Computer-Aided Diagnosis Systems in the Classification of Neuroblastoma Histological Images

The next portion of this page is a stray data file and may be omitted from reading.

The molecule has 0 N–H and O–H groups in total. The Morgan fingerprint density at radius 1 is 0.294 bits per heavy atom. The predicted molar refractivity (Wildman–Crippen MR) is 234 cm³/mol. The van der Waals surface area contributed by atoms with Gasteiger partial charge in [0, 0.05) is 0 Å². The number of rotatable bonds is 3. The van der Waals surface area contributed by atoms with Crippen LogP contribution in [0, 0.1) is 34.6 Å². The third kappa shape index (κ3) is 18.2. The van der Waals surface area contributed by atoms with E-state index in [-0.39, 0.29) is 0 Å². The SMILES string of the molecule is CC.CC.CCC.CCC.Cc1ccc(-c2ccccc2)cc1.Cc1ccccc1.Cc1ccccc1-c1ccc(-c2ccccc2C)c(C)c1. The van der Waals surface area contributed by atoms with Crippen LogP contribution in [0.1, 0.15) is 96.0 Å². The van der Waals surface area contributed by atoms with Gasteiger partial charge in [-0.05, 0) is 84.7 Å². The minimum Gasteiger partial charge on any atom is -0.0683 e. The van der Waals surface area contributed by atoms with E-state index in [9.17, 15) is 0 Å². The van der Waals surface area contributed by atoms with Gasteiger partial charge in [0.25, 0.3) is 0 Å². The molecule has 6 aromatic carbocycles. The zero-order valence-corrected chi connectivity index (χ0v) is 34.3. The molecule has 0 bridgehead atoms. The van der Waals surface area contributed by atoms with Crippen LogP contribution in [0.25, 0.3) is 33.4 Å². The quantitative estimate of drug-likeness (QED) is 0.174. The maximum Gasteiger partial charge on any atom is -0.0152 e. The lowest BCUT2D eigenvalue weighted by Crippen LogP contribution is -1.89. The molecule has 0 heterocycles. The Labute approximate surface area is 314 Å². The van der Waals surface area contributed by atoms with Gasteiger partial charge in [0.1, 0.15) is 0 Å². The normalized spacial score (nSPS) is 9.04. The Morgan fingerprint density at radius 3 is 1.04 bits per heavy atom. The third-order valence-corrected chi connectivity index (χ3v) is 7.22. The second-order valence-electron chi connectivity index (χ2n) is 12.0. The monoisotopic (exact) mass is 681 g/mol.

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Neuroblastoma is the most common extracranial solid malignancy in early childhood. Optimal management of neuroblastoma depends on many factors, including histopathological classification. Although histopathological classification by a human histopathologist is considered the gold standard, computers can help to extract many more features, some of which may not be recognisable by the human eye. Neuroblastoma histological images have a complex texture with complicated features which are different from appearance-based features. Computer-aided diagnosis (CAD) systems facilitate the analysis and classification of neuroblastoma histological images which are non-trivial tasks due to the differences in staining, intensity, and instrumentation. This motivates the thesis to work on the classification of neuroblastoma histological images. In the past, a small number of methods were proposed by previous studies for the classification of neuroblastoma histological images. These methods are based on the geometry and appearance of the different cells. However, there is a high intra-class variation of intensity and size of the neuroblast cells within the same classification group. Therefore, these methods are not applicable to neuroblastoma histological images. This research proposes a solution based on traditional machine learning approaches and deep learning approaches to extract non-appearance-based features in small regions. This thesis will investigate two research areas of feature extraction: low-level feature extraction and high-level feature extraction. Low-level features are minor details of the image such as lines, curves and edges. However, high-level features are on top of the low-level features to detect object and larger shape in the image. Feature extraction is aggregated with the classifier in this research to classify neuroblastoma histological images into five categories. This thesis makes four contributions. Contribution 1 is the construction of a dataset comprising neuroblastoma histological images which are labeled by an expert histopathologist. Contribution 2 is the proposal of a local feature extraction method which can extract local features which are robust to high intra-class variations of intensity. Contribution 3 is the extraction of discriminative features which are robust to high intra-class variation of scale of the neuroblast cells within the same class. Contribution 4 is the proposal of deep networks to extract high-level features which are difficult for the human eye to recognise. The performance of all the proposed methods in this research is evaluated on a dataset collected from The Children's Hospital at Westmead, Sydney, Australia. As there was no publicly available dataset in this field, the proposed algorithms were evaluated on the second dataset of neuroblastoma provided by the University of Bristol and the public breast cancer dataset. All the results are compared with state-of-the-art methods. The results indicate the effectiveness of the proposed algorithms. This is the first time that neuroblastoma histological images have been classified into five subtypes using low-level and high-level features. However, there are limitations in this research. The specificity is not 100% compared with the gold standard. Moreover, the proposed algorithms are confused in the distinction between poorly-differentiated and differentiating neuroblastoma, a distinction that human pathologists also find difficult in limited fields of view.
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